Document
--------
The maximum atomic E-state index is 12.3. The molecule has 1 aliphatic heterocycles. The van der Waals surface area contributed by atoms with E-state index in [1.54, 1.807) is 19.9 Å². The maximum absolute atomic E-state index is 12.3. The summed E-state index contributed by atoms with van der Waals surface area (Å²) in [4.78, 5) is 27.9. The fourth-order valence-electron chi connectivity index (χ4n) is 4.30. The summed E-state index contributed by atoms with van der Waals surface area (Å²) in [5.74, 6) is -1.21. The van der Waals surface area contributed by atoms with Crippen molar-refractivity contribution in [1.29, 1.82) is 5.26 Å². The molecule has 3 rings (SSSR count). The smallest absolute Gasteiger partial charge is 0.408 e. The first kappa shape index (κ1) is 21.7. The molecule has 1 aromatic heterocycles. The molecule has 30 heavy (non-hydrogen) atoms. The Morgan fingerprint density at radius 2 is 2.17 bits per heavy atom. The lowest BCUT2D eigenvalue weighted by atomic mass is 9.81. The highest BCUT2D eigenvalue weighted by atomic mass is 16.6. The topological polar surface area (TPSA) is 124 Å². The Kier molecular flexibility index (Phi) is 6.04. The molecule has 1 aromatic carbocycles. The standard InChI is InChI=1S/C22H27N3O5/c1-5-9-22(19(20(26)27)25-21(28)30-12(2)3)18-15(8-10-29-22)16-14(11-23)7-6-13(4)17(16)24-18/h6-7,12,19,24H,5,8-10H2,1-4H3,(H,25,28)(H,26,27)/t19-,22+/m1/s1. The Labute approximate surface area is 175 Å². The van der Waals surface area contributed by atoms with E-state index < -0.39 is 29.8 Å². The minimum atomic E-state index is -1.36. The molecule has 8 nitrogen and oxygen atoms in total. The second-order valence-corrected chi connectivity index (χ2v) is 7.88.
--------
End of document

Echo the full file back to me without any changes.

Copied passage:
The maximum atomic E-state index is 12.3. The molecule has 1 aliphatic heterocycles. The van der Waals surface area contributed by atoms with E-state index in [1.54, 1.807) is 19.9 Å². The maximum absolute atomic E-state index is 12.3. The summed E-state index contributed by atoms with van der Waals surface area (Å²) in [4.78, 5) is 27.9. The fourth-order valence-electron chi connectivity index (χ4n) is 4.30. The summed E-state index contributed by atoms with van der Waals surface area (Å²) in [5.74, 6) is -1.21. The van der Waals surface area contributed by atoms with Crippen molar-refractivity contribution in [1.29, 1.82) is 5.26 Å². The molecule has 3 rings (SSSR count). The smallest absolute Gasteiger partial charge is 0.408 e. The first kappa shape index (κ1) is 21.7. The molecule has 1 aromatic heterocycles. The molecule has 30 heavy (non-hydrogen) atoms. The Morgan fingerprint density at radius 2 is 2.17 bits per heavy atom. The lowest BCUT2D eigenvalue weighted by atomic mass is 9.81. The highest BCUT2D eigenvalue weighted by atomic mass is 16.6. The topological polar surface area (TPSA) is 124 Å². The Kier molecular flexibility index (Phi) is 6.04. The molecule has 1 aromatic carbocycles. The standard InChI is InChI=1S/C22H27N3O5/c1-5-9-22(19(20(26)27)25-21(28)30-12(2)3)18-15(8-10-29-22)16-14(11-23)7-6-13(4)17(16)24-18/h6-7,12,19,24H,5,8-10H2,1-4H3,(H,25,28)(H,26,27)/t19-,22+/m1/s1. The Labute approximate surface area is 175 Å². The van der Waals surface area contributed by atoms with E-state index < -0.39 is 29.8 Å². The minimum atomic E-state index is -1.36. The molecule has 8 nitrogen and oxygen atoms in total. The second-order valence-corrected chi connectivity index (χ2v) is 7.88.